He had a couple of years at college and some experience as an investigator for an insurance company and the district attorney's office of Los Angeles County; he was fired from the D.A.'s office for insubordination (or, as Marlowe put it, "talking back"). The D.A.'s chief investigator, Bernie Ohls, is a friend and former colleague, and a source of information for Marlowe within law enforcement. Marlowe is slightly over six feet (about 185 centimetres) tall and weighs about 190 pounds (86 kilograms). He first lived at the Hobart Arms, on Franklin Ave. near N.

Kenmore Ave. (in The Big Sleep), but then moved to the Bristol Hotel, where he stayed for about ten years. By 1950 (in The Long Goodbye) he was residing in a rented house on Yucca Ave., and continued at the same place in early 1952 in Playback, the last full-length Chandler Marlowe novel. His office, originally on the 7th floor of an unnamed building in 1936, is at #615 on the 6th floor of the Cahuenga Building by March/April 1939 (the date of Farewell, My Lovely), which is located on Hollywood Boulevard near Ivar.

North Ivar Avenue is between North Cahuenga Boulevard to the west and Vine Street to the east. The office telephone number is GLenview 7537. Marlowe's office is modest and he doesn't have a secretary (unlike his contemporary, Sam Spade). He generally refuses to take divorce cases. He smokes and prefers Camels.

At home, he sometimes smokes a pipe. An adept chess player, he almost exclusively plays against himself. He drinks whiskey or brandy frequently and in relatively large quantities. For example, in The High Window, he gets out a bottle of Four Roses, and pours glasses of the blended American whiskey for himself, for Det. Lt.

Breeze and for Spangler. At other times he is drinking Old Forester, a Kentucky bourbon: "I hung up and fed myself a slug of Old Forester to brace my nerves for the interview. As I was inhaling it I heard her steps tripping along the corridor." (The Little Sister) Marlowe is adept at using liquor to loosen the tongues of people from whom he needs to extract information. An example is in The High Window, when Marlowe finally persuades the detective-lieutenant, whose "solid old face was lined and grey with fatigue", to take a drink and thereby loosen up and give out.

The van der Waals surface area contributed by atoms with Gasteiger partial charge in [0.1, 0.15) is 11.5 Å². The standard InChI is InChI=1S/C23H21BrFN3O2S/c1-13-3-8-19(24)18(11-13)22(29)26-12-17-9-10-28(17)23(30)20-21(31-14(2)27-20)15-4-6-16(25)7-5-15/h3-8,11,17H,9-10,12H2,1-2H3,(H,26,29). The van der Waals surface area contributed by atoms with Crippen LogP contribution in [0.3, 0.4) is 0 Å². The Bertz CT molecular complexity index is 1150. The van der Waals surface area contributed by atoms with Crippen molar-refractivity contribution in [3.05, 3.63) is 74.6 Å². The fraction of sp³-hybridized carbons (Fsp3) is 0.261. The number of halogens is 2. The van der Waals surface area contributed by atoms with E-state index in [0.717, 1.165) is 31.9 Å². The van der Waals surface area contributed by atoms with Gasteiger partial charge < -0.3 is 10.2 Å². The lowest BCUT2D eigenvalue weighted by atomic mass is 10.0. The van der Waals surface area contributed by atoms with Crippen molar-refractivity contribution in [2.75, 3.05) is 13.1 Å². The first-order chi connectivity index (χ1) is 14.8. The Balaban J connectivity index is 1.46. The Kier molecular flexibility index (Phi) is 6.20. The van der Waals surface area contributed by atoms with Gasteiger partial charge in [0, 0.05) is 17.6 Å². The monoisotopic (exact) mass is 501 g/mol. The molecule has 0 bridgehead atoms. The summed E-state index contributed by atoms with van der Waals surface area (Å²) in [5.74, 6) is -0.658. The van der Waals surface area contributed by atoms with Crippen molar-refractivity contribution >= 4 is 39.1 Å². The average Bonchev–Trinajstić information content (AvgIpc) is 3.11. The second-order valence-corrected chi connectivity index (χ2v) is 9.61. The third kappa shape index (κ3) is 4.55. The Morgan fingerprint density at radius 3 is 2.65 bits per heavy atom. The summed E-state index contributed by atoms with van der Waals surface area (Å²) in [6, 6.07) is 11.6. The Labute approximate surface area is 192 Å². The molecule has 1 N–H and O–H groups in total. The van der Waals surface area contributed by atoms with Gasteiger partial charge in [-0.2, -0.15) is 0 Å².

"Breeze looked at me very steadily. Then he sighed. Then he picked the glass up and tasted it and sighed again and shook his head sideways with a half smile; the way a man does when you give him a drink and he needs it very badly and it is just right and the first swallow is like a peek into a cleaner, sunnier, brighter world." See also Marlowe's interrogation of Jessie Florian in Farewell My Lovely. He makes good coffee, eschewing the use of filters (see Farewell My Lovely). He takes his coffee with cream in the mornings, but has it black at other times. At the time of writing he was probably carrying a 9x19mm Parabellum Luger P08 pistol, but switched to a .32 ACP Colt Model 1903 Pocket Hammerless, then to a .38 Special Smith & Wesson Model 10 [1].

Phillip Marlowe also carried a Model 1911 semi-automatic pistol chambered in .38 Super in the book The High Window. Read more on Last.fm. User-contributed text is available under the Creative Commons By-SA License; additional terms may apply..